Employee: Vicki Bean
Employer: Tenavision
Insurer: American Policyholders Liquidating Trust
Board No.: 02597195

(Judges Maze-Rothstein, Carroll and Wilson)

Ronald W. Stoia, Esq., for the employee
Donald E. Hamill, Esq., for the insurer

MAZE-ROTHSTEIN, J. On appeal the insurer contests the employee's award of continuing G. L. c. 152, § 34 temporary total incapacity benefits, arguing that the findings of causal relationship between the employee's neck injury and her industrial accident lacks sufficient evidentiary support. We agree, and reverse and recommit the case for further findings. See G. L. c. 152, § 11C.

Vicki Bean was forty-seven years old when the hearing in this matter took place. In January 1994, she commenced employment with Tenavision. She rented television time to hospitalized patients, collected rental fees, repaired patients' televisions and telephones and performed some clerical and record-keeping functions. (Dec. 4-5.)

On June 20, 1995, when stepping down from a chair after pulling the plug on a wall mounted television, she felt a severe pain in her low back. She sought the medical care of a neurosurgeon, who diagnosed a herniated disc. On November 17, 1995, she underwent surgery. On November 22, 1995 a second herniated disc was diagnosed and she again underwent surgery. After the second surgery, she had a series of unsuccessful nerve blocks followed by a third back surgery, in April 1996. Finally, in April 1998 Ms. Bean's lumbar and cervical spine were fused at the site of the prior herniations. She presently takes seven different prescribed medications. (Dec. 5.)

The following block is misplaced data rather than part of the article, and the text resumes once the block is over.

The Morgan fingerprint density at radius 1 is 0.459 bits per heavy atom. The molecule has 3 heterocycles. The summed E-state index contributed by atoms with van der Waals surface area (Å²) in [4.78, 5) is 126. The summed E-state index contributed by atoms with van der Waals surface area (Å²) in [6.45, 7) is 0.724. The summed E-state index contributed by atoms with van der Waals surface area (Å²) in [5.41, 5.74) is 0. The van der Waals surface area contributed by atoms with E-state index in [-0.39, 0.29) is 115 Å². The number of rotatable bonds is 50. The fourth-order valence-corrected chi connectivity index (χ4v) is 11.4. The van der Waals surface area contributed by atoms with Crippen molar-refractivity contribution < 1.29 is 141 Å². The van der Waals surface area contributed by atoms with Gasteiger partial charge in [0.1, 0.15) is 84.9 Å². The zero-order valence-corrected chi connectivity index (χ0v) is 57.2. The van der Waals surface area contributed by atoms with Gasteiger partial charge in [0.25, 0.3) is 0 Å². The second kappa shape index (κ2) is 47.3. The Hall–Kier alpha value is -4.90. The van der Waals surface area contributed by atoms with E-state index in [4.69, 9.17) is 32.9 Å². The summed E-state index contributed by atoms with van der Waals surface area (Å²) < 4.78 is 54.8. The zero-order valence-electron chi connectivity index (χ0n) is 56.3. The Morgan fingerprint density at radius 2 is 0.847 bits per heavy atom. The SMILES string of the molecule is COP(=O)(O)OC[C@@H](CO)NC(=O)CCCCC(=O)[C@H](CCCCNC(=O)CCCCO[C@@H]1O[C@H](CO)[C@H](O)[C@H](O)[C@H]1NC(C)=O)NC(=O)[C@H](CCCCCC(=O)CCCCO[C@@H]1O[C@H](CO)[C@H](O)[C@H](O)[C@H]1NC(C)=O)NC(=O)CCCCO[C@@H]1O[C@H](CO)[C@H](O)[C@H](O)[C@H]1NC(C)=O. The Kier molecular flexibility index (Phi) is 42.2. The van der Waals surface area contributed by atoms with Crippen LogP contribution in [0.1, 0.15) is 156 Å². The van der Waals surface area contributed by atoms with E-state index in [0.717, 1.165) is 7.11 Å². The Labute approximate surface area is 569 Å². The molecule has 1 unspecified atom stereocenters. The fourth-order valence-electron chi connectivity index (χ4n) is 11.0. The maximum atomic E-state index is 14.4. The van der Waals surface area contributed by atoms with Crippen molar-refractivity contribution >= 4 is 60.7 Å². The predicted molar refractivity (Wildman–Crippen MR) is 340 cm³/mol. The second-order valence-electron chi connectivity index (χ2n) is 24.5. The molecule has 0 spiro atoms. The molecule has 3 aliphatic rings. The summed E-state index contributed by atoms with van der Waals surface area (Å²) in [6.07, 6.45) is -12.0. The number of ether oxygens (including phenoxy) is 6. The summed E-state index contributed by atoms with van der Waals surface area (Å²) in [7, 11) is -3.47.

The employee filed a claim for benefits, which the insurer resisted. Following a § 10A conference the insurer was ordered to pay § 34 benefits. (Employee brief 1.) Prior to the expiration of those benefits, the employee filed a claim for § 34A permanent and total incapacity benefits. The judge denied the claim at conference but awarded § 35 temporary partial benefits at the maximum rate. 1 The employee appealed and was heard de novo. (Dec. 2.)

Pursuant to § 11A, the employee was examined by an orthopedic surgeon. He diagnosed her as having a failed back and neck syndrome, both of which he chronologically related to her work injury and subsequent surgeries. The doctor opined that the employee was not at a medical end result for either her lumbar or cervical problem. To accommodate her back condition, he restricted the employee to no prolonged standing or walking, lifting beyond ten pounds, bending, squatting or stooping. For her neck, he urged, no frequent neck twisting or prolonged looking upward or downward. (Dec. 7; Exh. 2; Dep. 20, 26.) At hearing, the employee moved to submit additional medical evidence. 2 The motion was denied. She renewed her motion following the § 11A physician's deposition and again her motion was denied. (Dec. 3.)

The § 11A doctor's opinions on causal relationship and disability were adopted in the decision. Payment of § 34A permanent and total benefits was ordered as of June 18, 1998. The insurer appeals, arguing that the evidentiary foundation for the finding of causal relationship between the employee's cervical condition and her industrial injury is insufficient. 3 (Insurer's brief 1, 3-4.) We agree.

In his § 11A report, the doctor stated:

Regarding her neck, She [sic] chronologically relates the onset of symptoms to the work related injury of [June 20, 1995]. The presence of diffuse spondylosis noted on cervical MRI [December 13, 1995] suggests that this condition predates the work-related injury of [June 20, 1995]. It is my opinion that the injury [June 20, 1995] exacerbated this pre-existing condition. Albeit an asymptomatic one.

(Ex. 2.) In his deposition, the doctor was asked to clarify his opinion on causal relationship between her neck condition and her work injury. He stated, "I don't have a mechanical basis for aggravation of her neck injury other than the chronological relationship between the event and the pain." (Dep. 19.)